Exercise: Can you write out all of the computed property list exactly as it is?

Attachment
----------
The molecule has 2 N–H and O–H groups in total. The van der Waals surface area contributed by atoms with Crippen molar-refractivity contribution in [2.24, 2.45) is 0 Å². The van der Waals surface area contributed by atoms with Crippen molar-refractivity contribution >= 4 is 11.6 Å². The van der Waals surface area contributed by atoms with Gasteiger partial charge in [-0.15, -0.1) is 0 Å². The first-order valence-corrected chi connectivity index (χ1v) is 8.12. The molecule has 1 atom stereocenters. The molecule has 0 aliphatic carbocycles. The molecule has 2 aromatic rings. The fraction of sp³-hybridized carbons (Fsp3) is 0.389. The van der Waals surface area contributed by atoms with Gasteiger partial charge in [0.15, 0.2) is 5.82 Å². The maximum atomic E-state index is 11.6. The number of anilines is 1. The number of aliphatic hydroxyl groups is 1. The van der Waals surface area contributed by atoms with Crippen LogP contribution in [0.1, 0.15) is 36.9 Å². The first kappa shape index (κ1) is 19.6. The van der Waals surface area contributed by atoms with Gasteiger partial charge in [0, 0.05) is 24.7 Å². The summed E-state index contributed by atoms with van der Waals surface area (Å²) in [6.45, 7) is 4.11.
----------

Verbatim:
The molecule has 2 N–H and O–H groups in total. The van der Waals surface area contributed by atoms with Crippen molar-refractivity contribution in [2.24, 2.45) is 0 Å². The van der Waals surface area contributed by atoms with Crippen molar-refractivity contribution >= 4 is 11.6 Å². The van der Waals surface area contributed by atoms with Gasteiger partial charge in [-0.15, -0.1) is 0 Å². The first-order valence-corrected chi connectivity index (χ1v) is 8.12. The molecule has 1 atom stereocenters. The molecule has 0 aliphatic carbocycles. The molecule has 2 aromatic rings. The fraction of sp³-hybridized carbons (Fsp3) is 0.389. The van der Waals surface area contributed by atoms with Gasteiger partial charge in [0.15, 0.2) is 5.82 Å². The maximum atomic E-state index is 11.6. The number of anilines is 1. The number of aliphatic hydroxyl groups is 1. The van der Waals surface area contributed by atoms with Crippen LogP contribution in [0.1, 0.15) is 36.9 Å². The first kappa shape index (κ1) is 19.6. The van der Waals surface area contributed by atoms with Gasteiger partial charge in [0, 0.05) is 24.7 Å². The summed E-state index contributed by atoms with van der Waals surface area (Å²) in [6.45, 7) is 4.11.